The winter was mild and now the spring is coming, as it should, with sunshine and rain showers but I am still running to keep up with the changing season.
The star of the moment is the Amelanchier – the blurry, white blossoming in the middle of the photograph above. It looks better for real.
It attracts some honey bees and bumble bees.
I have been so pleased this year with my Ribes sanguineum “Pulborough Scarlet” as I have managed to kill off two different varieties over the years before they even flowered. They are usually hardy shrubs but I am pleased that this one looks very healthy and has the pulling power for the bees that I had been hoping for.
These tiny bees appreciate the flowers as much as the large bumble bees do.
The Coronilla, coaxed from cuttings from a friend’s garden, has been flowering through the winter but on sunny days its perfume becomes strong and I notice the bees in its flowers.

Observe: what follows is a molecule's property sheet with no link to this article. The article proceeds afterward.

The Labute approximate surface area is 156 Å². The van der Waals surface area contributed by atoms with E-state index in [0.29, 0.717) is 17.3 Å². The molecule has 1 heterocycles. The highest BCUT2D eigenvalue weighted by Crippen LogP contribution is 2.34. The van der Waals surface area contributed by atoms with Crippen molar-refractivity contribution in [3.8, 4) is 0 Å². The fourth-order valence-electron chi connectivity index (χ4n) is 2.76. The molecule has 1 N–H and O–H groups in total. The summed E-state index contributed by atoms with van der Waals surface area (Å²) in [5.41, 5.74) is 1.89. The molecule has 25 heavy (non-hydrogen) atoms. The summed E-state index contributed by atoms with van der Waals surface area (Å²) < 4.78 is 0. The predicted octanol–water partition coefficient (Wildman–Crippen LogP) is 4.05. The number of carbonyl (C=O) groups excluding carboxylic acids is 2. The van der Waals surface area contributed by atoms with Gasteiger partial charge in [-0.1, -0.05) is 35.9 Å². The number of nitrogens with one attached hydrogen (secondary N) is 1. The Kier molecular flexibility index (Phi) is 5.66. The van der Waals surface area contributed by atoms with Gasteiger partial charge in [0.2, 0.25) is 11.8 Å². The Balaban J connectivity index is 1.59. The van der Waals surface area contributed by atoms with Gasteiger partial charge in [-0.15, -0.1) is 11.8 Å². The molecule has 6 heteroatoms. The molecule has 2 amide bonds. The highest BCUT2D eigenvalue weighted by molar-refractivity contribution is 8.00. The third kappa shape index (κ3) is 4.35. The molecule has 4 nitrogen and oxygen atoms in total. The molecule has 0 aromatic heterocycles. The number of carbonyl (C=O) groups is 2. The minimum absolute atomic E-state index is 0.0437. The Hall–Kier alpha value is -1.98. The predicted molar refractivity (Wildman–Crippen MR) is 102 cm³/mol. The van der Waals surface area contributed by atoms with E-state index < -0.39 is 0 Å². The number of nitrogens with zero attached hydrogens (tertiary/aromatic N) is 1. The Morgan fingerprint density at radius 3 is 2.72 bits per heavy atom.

Perhaps the plant only produces the perfume and nectar to coincide with times when pollinators are likely to be around.
Another new comer is Prunus mahaleb which I planted at the beginning of last December and has now flowered despite it only being about 90 cm. tall. It seems to be living up to expectations of lots of flowers from this little tree.
We are glad there are plenty of bees around as the cherry and plum trees are flowering.
I have always been fond of our quince tree but now it appears to have become a firm favourite of our bees too!
I do love the birds we get in our garden too, so I was very happy to see the first redstarts returning. I was rather pleased with this photograph of one seeing as it was taken with a 100 mm. Macro lens at about 25 metres distance!
Our broad beans, despite one cold spell, have come through the winter well and the bumble bees are making sure that I will have plenty of broad beans to shell and peel.
Outside the garden is particularly beautiful this year after a second wet winter in a row. Bluebells, anemones, violets and Asphodel are shooting up in places I have never seen them before. I just bent to take a picture of some Stitchwort when at the last moment I saw a dappled white butterfly watching me.
Another example of great camouflage.